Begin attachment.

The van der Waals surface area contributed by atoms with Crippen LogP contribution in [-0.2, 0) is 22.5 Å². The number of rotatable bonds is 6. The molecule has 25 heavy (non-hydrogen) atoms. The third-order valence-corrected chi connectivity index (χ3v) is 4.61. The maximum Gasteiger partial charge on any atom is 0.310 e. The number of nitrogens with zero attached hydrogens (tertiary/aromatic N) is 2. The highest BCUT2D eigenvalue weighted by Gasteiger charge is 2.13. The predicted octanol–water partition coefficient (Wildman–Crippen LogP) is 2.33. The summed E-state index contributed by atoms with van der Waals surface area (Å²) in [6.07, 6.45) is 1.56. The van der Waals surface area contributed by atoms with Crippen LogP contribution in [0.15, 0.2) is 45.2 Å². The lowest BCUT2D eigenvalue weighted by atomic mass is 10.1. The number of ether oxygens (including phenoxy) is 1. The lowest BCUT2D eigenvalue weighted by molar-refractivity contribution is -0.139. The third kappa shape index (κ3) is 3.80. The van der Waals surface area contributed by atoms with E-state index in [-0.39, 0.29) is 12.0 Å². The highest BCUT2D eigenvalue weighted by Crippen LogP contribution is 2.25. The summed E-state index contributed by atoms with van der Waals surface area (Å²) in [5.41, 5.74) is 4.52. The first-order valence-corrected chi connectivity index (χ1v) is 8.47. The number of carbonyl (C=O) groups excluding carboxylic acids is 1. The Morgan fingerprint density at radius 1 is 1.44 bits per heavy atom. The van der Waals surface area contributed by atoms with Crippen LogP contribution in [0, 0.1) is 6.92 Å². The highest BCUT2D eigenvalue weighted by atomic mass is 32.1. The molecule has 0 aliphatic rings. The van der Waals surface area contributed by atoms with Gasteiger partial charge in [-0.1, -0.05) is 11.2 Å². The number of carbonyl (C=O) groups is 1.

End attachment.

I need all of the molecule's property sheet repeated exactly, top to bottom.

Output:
The van der Waals surface area contributed by atoms with Crippen LogP contribution in [-0.2, 0) is 22.5 Å². The number of rotatable bonds is 6. The molecule has 25 heavy (non-hydrogen) atoms. The third-order valence-corrected chi connectivity index (χ3v) is 4.61. The maximum Gasteiger partial charge on any atom is 0.310 e. The number of nitrogens with zero attached hydrogens (tertiary/aromatic N) is 2. The highest BCUT2D eigenvalue weighted by Gasteiger charge is 2.13. The predicted octanol–water partition coefficient (Wildman–Crippen LogP) is 2.33. The summed E-state index contributed by atoms with van der Waals surface area (Å²) in [6.07, 6.45) is 1.56. The van der Waals surface area contributed by atoms with Crippen LogP contribution in [0.15, 0.2) is 45.2 Å². The lowest BCUT2D eigenvalue weighted by atomic mass is 10.1. The number of ether oxygens (including phenoxy) is 1. The lowest BCUT2D eigenvalue weighted by molar-refractivity contribution is -0.139. The third kappa shape index (κ3) is 3.80. The van der Waals surface area contributed by atoms with E-state index in [-0.39, 0.29) is 12.0 Å². The highest BCUT2D eigenvalue weighted by Crippen LogP contribution is 2.25. The summed E-state index contributed by atoms with van der Waals surface area (Å²) in [5.41, 5.74) is 4.52. The first-order valence-corrected chi connectivity index (χ1v) is 8.47. The number of carbonyl (C=O) groups excluding carboxylic acids is 1. The Morgan fingerprint density at radius 1 is 1.44 bits per heavy atom. The van der Waals surface area contributed by atoms with Crippen LogP contribution in [0, 0.1) is 6.92 Å². The highest BCUT2D eigenvalue weighted by atomic mass is 32.1. The molecule has 0 aliphatic rings. The van der Waals surface area contributed by atoms with Gasteiger partial charge in [-0.1, -0.05) is 11.2 Å². The number of carbonyl (C=O) groups is 1.